The #MeToo movement has had a titanic effect on public awareness and accountability around sexual harassment and sexual violence. In some sectors, predator executives, talking heads, and actors have been toppled and exiled from public life. Some victims have had a mainstream platform to demand reckoning and accountability, while social media has crackled with high-profile rebuke.
Despite these inroads, what has not happened is any meaningful shift in power, authority, and decision making in executive management from the usual white cis straight male regime. Indeed, the mainstream iteration of #MeToo conflicts with the original intentions of its black feminist founder Tarana Burke, who sought to empower marginalized black women survivors. So, while #MeToo has been most successful in bringing white victims and survivors to the fore, its greatest test will be whether this visibility leads to a change in management culture and its racist/sexist/heterosexist hierarchies.
Case in point is American Atheists (AA), the largest non-believer advocacy organization in the nation. After former president David Silverman was terminated this past April following sexual assault allegations, the organization had a signal opportunity to make a bold change in leadership by hiring Mandisa Thomas (a candidate for the position), head of the national Black Non-Believers organization. Thomas, who has a solid record of secular organizing, outreach, and management across intersectional communities, would have been the AA’s first woman of color executive and the only black woman to head a mainstream secular organization. Instead, AA opted for a white male insider, a move which is in keeping with its largely white constituency and the straight white public face of “movement atheism.”
Thomas, along with three other black women atheists and myself, was recently featured in The Humanist magazine’s July-August cover story “Five Fierce Humanists.” The cover was the first of its kind from an atheist or humanist publication. Our commentaries highlighted the lack of visibility of people of color in movement atheism and the racist power vacuum in atheist/skeptic/secular humanist leadership hierarchies.
Movement atheism has long been hostile to the efforts of black, Latinx and Asian non-believers to address anti-racism, feminism, social justice, queer intersectionality, and the lived experiences of segregated folks of color. But this overt hostility is also buttressed by a “more benign” white leadership that spouts inclusivity yet remains white and middle class. This climate has contributed to an exodus of people of color, white women, and queer folks outraged by harassment and microaggressions in atheist/humanist/skeptic circles.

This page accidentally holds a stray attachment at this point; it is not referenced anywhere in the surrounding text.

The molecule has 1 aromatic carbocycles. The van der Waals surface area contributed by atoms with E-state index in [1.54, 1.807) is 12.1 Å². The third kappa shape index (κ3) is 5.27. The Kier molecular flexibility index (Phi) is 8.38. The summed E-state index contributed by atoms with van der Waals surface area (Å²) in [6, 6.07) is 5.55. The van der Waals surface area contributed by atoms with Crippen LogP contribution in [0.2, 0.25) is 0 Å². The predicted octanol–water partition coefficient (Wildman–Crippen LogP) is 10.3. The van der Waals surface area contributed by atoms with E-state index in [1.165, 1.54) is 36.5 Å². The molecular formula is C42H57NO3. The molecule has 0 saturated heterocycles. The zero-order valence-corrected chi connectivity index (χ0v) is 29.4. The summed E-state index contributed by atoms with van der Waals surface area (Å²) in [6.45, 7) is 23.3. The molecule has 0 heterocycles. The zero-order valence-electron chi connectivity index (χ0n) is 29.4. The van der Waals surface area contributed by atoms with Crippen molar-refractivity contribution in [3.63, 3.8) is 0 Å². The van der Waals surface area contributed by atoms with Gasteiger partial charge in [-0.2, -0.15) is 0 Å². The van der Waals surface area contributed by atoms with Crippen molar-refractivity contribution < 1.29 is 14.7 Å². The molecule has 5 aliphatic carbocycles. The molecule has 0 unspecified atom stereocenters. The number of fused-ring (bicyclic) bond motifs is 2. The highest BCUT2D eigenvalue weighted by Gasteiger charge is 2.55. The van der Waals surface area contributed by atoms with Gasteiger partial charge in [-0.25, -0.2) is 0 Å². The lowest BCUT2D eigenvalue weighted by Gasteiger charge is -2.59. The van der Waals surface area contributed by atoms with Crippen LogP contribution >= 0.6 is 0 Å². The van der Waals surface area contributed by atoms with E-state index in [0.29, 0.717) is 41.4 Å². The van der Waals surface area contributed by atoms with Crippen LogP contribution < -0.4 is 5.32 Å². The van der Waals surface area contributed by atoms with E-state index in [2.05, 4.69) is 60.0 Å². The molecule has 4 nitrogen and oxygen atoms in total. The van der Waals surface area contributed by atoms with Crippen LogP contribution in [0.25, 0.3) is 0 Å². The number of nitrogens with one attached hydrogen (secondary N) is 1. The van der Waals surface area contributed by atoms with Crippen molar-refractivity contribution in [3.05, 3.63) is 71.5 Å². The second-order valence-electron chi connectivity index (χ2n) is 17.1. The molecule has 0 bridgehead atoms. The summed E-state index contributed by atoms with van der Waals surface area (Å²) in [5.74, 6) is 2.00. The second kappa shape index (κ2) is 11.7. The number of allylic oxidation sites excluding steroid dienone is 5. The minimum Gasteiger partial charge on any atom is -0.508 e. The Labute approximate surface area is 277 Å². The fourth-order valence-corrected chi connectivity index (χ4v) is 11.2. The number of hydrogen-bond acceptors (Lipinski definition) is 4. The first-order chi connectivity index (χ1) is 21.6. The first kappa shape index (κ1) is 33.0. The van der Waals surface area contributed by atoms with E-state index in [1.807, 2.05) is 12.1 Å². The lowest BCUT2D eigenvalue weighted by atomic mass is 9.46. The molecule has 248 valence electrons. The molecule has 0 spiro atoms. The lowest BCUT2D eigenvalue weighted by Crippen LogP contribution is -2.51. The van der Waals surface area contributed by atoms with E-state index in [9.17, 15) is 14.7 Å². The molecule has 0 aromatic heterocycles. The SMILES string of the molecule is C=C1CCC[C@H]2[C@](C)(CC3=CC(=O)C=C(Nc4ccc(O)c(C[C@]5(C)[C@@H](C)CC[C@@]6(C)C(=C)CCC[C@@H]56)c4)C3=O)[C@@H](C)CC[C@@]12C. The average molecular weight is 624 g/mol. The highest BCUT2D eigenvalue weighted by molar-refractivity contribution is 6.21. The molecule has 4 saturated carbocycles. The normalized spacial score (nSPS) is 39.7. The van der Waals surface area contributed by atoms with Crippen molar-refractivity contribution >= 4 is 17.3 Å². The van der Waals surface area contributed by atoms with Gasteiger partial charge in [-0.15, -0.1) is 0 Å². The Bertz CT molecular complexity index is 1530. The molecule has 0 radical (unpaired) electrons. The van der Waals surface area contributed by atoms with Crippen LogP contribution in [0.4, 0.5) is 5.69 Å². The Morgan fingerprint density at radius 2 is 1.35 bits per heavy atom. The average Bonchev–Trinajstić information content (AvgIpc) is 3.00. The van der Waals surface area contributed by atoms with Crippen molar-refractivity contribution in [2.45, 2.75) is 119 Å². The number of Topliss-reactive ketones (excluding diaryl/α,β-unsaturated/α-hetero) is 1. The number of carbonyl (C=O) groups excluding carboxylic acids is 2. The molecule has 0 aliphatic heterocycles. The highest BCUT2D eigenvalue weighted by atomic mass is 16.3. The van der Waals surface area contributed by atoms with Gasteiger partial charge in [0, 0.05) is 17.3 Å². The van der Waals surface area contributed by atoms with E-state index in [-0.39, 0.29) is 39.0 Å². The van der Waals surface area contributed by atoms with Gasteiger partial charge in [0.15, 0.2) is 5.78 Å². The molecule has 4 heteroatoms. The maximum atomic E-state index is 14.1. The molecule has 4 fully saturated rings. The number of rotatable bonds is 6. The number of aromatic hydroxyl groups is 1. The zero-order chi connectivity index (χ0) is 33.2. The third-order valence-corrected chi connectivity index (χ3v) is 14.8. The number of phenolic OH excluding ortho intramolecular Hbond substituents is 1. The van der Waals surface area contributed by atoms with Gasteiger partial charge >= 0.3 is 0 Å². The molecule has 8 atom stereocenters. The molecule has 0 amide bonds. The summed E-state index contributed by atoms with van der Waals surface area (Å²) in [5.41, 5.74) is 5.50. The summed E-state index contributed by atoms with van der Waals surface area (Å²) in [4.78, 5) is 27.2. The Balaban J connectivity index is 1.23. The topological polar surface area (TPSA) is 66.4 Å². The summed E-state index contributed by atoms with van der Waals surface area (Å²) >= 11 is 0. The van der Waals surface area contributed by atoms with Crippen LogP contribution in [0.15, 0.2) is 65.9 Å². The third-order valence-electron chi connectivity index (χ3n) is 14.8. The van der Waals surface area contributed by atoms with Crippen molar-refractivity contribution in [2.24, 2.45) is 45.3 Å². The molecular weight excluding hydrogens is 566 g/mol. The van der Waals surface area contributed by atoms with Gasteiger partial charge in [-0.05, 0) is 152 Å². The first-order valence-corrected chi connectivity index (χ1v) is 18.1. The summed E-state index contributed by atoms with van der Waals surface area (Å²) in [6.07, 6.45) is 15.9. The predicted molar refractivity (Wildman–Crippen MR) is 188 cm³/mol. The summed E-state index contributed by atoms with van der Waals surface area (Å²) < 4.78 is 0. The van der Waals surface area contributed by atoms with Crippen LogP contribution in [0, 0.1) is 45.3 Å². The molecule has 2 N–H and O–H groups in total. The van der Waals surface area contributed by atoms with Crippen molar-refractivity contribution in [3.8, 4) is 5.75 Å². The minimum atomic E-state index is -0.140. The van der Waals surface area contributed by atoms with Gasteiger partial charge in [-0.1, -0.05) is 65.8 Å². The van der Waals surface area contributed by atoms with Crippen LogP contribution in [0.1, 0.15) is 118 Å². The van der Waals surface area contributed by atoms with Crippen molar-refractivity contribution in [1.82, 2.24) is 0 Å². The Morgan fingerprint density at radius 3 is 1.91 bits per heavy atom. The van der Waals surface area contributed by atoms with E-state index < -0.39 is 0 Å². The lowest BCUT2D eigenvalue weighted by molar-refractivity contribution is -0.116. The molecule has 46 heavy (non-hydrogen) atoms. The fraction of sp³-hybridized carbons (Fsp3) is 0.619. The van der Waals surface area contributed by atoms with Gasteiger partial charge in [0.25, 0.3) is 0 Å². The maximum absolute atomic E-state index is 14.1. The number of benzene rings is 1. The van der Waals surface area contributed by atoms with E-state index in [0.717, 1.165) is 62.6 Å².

In 2014, Amy Davis Roth of Skepchick spearheaded an exhibit featuring atheist women who’d been targets of online and real time stalking and harassment. During this period, some organizations implemented anti-sexual harassment and professional conduct policies for secular events. These policies were band-aids over the real issue of power, control, and authority in movement atheism, which is still in the thrall of global figureheads such as Richard Dawkins and Sam Harris, while propping up disgraced skeptic gurus like Lawrence Krauss and Michael Shermer, who have both been accused of sexual misconduct.
Most non-believers of color remain “closeted” because of anti-atheist vitriol in communities of color and the white mainstream. And they are disengaged from the lily-white, privileged world of atheist, secular humanist politics. Yet, as the population of so-called religious “Nones” of color grows, secular organizations like AA, the American Humanist Association, Foundation Beyond Belief, the Freedom From Religion Foundation, the Center for Inquiry and the Secular Student Alliance will remain complicit in the power disparities that mobilized #MeToo if cis white men and women continue to dominate their management and boards.